Cultivating an entrepreneurial ecosystem at McMaster
By: Danelle D'Alvise, Research Communications
October 14, 2014
Patents, trademarks, copyright and licensing technologies – part of the standard mission of university liaison offices across Canada.
While the services and processes that link industry with a university’s expertise might seem cut-and-dried, Gay Yuyitung – recently appointed executive director of the McMaster Industrial Liaison Office (MILO) – sees a bigger picture where all the pieces of the technology transfer puzzle are connected and interrelated.
Yuyitung has been with MILO for twelve years, serving in progressive roles where she’s managed invention disclosures, evaluated new disclosures for licensing, and assisted with McMaster spin off companies. In that time, she’s seen hundreds of enterprising campus innovators from faculty, research staff and students come through MILO’s doors for advice on how to interact with industry to move their technologies and discoveries – from their labs, centres, classrooms and hospitals – to the marketplace and the world of new products, materials, processes and jobs.
“While licensing and revenue generation are incredibly important, and our focus is very much on ensuring our researchers are outward facing with business and industry, MILO also educates, provides legal support and guidance, offers business advice, and assesses the commercialization potential of McMaster innovators’ technologies, inventions and services,” says Yuyitung. “It’s about putting all of the critical pieces together so that we have an entrepreneurial ecosystem that thrives by making the best use of the research community’s innovations.”
Yuyitung points to the McMaster Innovation Showcase – MILO’s annual flagship event now in its seventh year – as a key initiative organized to help the research community create a culture of innovation and commercialization.
This year’s Showcase takes place on November 12 at the McMaster Innovation Park and features: a poster competition for inventions and discoveries with commercial potential; a round table highlighting trends in entrepreneurship, community engagement and innovation models that can enhance collaborations between the university, industry and community; innovator and patent awards; ‘open doors’ at the McMaster Innovation Park and CANMET; a keynote from Mike Kirkup, Director of the VeloCity program at the University of Waterloo; as well as the all-important networking opportunities for entrepreneurs, industry and government representatives, and academic researchers who are developing and commercializing new technologies.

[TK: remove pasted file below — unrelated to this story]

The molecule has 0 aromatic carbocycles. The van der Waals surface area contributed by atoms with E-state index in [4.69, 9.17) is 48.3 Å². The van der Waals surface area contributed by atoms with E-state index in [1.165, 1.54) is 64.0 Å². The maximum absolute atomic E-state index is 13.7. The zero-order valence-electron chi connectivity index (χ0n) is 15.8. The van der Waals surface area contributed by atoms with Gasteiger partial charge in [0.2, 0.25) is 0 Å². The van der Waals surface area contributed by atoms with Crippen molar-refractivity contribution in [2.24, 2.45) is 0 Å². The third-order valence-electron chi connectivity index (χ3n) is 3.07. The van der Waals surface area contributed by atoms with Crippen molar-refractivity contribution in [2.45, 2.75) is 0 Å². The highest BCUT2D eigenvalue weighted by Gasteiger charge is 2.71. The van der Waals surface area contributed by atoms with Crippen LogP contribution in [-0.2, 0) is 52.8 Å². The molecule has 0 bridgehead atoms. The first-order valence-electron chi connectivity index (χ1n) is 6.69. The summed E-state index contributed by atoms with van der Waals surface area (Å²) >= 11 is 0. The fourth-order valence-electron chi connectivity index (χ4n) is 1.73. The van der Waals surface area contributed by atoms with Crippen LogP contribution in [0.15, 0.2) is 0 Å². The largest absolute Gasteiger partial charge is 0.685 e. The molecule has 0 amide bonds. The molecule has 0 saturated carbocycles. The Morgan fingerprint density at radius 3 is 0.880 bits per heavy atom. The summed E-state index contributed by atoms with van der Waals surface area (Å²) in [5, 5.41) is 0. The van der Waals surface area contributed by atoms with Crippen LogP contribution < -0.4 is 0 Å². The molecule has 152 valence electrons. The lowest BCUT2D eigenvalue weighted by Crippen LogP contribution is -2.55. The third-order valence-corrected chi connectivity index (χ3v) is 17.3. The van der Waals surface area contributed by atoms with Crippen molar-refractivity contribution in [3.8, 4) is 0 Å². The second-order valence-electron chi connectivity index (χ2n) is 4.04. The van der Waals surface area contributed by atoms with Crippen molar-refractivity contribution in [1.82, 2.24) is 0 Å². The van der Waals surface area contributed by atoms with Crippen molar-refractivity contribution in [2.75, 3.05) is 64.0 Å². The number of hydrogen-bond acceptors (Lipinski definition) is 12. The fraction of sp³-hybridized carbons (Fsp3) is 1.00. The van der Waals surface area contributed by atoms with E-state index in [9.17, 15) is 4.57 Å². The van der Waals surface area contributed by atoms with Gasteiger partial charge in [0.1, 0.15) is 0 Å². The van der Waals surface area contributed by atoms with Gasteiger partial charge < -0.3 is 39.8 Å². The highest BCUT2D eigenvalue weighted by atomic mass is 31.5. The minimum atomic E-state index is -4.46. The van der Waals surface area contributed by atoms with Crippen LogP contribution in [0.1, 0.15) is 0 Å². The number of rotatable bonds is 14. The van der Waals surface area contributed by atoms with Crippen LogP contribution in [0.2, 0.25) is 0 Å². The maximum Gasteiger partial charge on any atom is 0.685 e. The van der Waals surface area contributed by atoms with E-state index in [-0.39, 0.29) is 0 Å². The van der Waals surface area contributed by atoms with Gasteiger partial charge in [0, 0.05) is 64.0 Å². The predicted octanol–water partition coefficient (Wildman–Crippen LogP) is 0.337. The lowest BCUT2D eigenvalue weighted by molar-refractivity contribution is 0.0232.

“We’re taking this opportunity to connect the innovative ideas and research of McMaster faculty and students to people who are equally passionate about transforming ideas and services,” says Yuyitung. “MILO has become increasingly involved with our student entrepreneurs and at this year’s Lion’s Lair competition the top three places – which garnered the winners almost $140,000 in prize money – were start-ups that had received guidance and advice from MILO through different iterations of their product concepts.”
“Whether it’s students creating a unique app or novel product, or faculty who’ve developed a leading edge technology, McMaster is recognized as a high performing innovation hub,” says Mo Elbestawi, vice-president, research and international affairs. “Gay Yuyitung has a clear vision of how she wants to lead MILO to ensure that McMaster’s enterprising research community is fully supported, from concept to commercialization. I’m so pleased she’s accepted the role of Executive Director and excited about McMaster’s future entrepreneurial initiatives.”